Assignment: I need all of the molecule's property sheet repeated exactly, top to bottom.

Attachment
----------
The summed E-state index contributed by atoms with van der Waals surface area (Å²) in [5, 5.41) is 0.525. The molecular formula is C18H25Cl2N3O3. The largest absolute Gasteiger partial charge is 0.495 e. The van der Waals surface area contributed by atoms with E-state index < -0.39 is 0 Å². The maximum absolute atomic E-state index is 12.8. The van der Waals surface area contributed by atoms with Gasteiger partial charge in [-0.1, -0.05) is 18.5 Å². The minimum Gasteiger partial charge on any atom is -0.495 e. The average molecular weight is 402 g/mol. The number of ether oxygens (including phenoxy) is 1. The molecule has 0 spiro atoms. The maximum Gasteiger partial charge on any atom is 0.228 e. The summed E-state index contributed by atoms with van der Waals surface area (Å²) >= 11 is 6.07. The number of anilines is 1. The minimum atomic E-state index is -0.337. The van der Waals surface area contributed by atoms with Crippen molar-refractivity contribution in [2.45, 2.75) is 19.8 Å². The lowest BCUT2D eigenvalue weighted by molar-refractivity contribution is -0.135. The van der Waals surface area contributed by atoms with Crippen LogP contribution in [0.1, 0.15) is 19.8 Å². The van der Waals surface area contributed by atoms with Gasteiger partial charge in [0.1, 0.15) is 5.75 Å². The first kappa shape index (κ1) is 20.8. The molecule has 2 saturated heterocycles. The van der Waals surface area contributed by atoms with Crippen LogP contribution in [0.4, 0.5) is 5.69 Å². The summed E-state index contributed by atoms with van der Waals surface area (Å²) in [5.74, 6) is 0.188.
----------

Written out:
The summed E-state index contributed by atoms with van der Waals surface area (Å²) in [5, 5.41) is 0.525. The molecular formula is C18H25Cl2N3O3. The largest absolute Gasteiger partial charge is 0.495 e. The van der Waals surface area contributed by atoms with E-state index < -0.39 is 0 Å². The maximum absolute atomic E-state index is 12.8. The van der Waals surface area contributed by atoms with Gasteiger partial charge in [-0.1, -0.05) is 18.5 Å². The minimum Gasteiger partial charge on any atom is -0.495 e. The average molecular weight is 402 g/mol. The number of ether oxygens (including phenoxy) is 1. The molecule has 0 spiro atoms. The maximum Gasteiger partial charge on any atom is 0.228 e. The summed E-state index contributed by atoms with van der Waals surface area (Å²) >= 11 is 6.07. The number of anilines is 1. The minimum atomic E-state index is -0.337. The van der Waals surface area contributed by atoms with Crippen molar-refractivity contribution in [2.45, 2.75) is 19.8 Å². The lowest BCUT2D eigenvalue weighted by molar-refractivity contribution is -0.135. The van der Waals surface area contributed by atoms with Crippen LogP contribution in [0.1, 0.15) is 19.8 Å². The van der Waals surface area contributed by atoms with Gasteiger partial charge in [0.1, 0.15) is 5.75 Å². The first kappa shape index (κ1) is 20.8. The molecule has 2 saturated heterocycles. The van der Waals surface area contributed by atoms with Crippen LogP contribution in [0.4, 0.5) is 5.69 Å². The summed E-state index contributed by atoms with van der Waals surface area (Å²) in [5.74, 6) is 0.188.